How To Choose The Right Record Player
What Hi-Fi|January 2021
Everything you need to know about turntables

Your record player really should be the star of your system. The beating heart of your set up might be the amplifier, and the speakers are its face, but your source is why you built the system in the first place. It is dictated by how you want to consume music, and you’ll interact with no other component as much as you do a turntable.

That puts quite a bit of pressure on choosing the right one, however, and with so many variables and so much choice, it can help to have a hand to hold through the process. That’s what we’ll try to provide here.

We’ll talk you through how to budget and all the items you’ll need to consider, what your options are in terms of features, and how to set it up for the best possible sound.

So whether you’re in the market for a first record player, or you’re looking to upgrade from something that just isn’t doing it for you any more, read on for our complete guide to buying a turntable.

BUDGET

If you’ve done any sort of research before arriving at this page, you’ll likely have encountered a huge number of all-in-one, briefcase-style record players with enticingly low prices to match their basic straightforwardness. If this is what you’re after, then we’d ask you only to check the tracking weight of the cartridge – many of them can track at around 10g, which is four or five times heavier than ideal and more than capable of ripping your vinyl to shreds.

All the ones we’ve heard sound poor, too, but the point here is that unless you’ve really set your heart on an all-in-one vinyl system, then your turntable budget will also have to stretch to at least a speaker of some sort (and maybe some stands).

If you’re starting from scratch and want a traditional set-up, you’ also need an amplifier, speaker cables and interconnects, and – unless there’s one built in to either your turntable or amplifier – a phono stage.

And, of all this kit, the record player itself shouldn’t really be much more than a quarter of your overall budget. Your system is still going to work even if you have a deck that the speakers and amp can’t justify, but it’s going to be severely hampered; there’s no point overspending on one component when you could have better spent the cash on another.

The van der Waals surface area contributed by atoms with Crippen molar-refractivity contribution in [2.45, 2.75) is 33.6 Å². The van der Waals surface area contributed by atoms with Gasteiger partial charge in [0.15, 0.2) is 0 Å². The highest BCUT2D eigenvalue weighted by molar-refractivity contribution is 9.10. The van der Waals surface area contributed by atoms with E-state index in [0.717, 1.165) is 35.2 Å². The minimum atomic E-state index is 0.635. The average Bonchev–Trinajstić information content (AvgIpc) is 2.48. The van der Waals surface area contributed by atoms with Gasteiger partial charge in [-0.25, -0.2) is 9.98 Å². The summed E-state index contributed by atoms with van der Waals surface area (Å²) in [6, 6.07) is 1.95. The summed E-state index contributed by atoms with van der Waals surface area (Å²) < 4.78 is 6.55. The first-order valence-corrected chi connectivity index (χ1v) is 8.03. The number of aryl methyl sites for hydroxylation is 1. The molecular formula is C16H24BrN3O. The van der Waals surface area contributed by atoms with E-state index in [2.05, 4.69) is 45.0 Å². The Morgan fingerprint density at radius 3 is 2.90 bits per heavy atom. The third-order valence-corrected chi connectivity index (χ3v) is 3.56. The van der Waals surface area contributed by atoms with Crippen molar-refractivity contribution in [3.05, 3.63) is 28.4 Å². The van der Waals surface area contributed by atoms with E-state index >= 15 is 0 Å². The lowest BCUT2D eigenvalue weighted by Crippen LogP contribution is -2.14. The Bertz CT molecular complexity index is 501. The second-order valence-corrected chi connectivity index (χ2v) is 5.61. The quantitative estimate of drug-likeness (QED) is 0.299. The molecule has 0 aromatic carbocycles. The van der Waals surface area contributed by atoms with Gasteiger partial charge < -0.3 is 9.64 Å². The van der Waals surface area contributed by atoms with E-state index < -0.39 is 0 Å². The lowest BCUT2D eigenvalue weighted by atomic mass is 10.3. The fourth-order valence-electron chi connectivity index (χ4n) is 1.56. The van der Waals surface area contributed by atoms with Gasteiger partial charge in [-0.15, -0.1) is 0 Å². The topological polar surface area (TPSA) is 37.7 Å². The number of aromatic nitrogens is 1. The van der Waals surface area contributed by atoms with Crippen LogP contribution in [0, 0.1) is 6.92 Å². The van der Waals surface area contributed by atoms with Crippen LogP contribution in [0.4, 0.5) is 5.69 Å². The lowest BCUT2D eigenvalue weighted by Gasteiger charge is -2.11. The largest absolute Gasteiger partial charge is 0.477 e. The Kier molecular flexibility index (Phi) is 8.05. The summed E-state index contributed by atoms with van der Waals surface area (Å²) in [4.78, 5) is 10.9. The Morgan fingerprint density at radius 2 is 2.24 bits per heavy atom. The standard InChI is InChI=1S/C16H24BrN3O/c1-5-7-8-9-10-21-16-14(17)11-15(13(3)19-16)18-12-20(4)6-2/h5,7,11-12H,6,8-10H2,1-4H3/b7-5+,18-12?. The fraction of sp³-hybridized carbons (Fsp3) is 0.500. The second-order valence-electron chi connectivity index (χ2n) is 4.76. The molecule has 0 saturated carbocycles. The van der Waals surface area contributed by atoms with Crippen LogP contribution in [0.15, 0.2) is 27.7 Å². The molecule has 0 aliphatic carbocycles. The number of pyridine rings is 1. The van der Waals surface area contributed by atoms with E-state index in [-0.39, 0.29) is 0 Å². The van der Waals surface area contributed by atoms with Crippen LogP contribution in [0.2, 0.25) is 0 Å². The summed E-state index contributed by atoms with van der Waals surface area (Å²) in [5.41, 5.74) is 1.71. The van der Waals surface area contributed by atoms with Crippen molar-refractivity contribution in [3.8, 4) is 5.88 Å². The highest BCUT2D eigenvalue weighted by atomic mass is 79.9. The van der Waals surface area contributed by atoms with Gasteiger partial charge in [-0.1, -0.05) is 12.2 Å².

There are many variations of this traditional set-up that can sound great with fewer components, too, of course. As we say above, a phono stage is often built in to turntables and amplifiers – in which case you can worry about a separate one when you want to upgrade later on. Or you could strip things back to only a turntable and a pair of active speakers (and no cables if they’re both capable of playing wirelessly).

Even if you already have the rest of your system, and you have a wad of cash burning a hole in your pocket, it’s worth thinking about how a more expensive turntable would complement what you have.

Is it going to be hamstrung by your amp or cabling – in which case you’ll need funds for another upgrade elsewhere – or are you in fact not spending enough to hear a huge difference over the record player you already have? You can always save up for another few months, or make some less costly changes that can upgrade your sound more than you’d think.

Your local hi-fi shop can of course help you with the specifics of the equipment you have and your personal needs, but the key is to remember your budget for any audio component is rarely just all the money at your disposal – think about the whole system.

FEATURES

Setting an early budget will at least pare down your list of turntables for which you’ll want to read the reviews and, ideally, hear for yourself. The other thing that will help this trimming of the shortlist is to make a list of the features you desire in your new deck.

An easy one, to begin with, is how many speeds you need it to spin at. Every turntable we test can play at both 33â…“rpm and 45pm, but 78rpm is rare in budget to midrange decks. Only the most wilful artists and labels are likely to release any 78rpm discs these days – even the few 10-inch records released are unlikely to go at that speed – but it might be imperative if you have an old collection or are thinking of spending a fortune on Discogs for old rarities.

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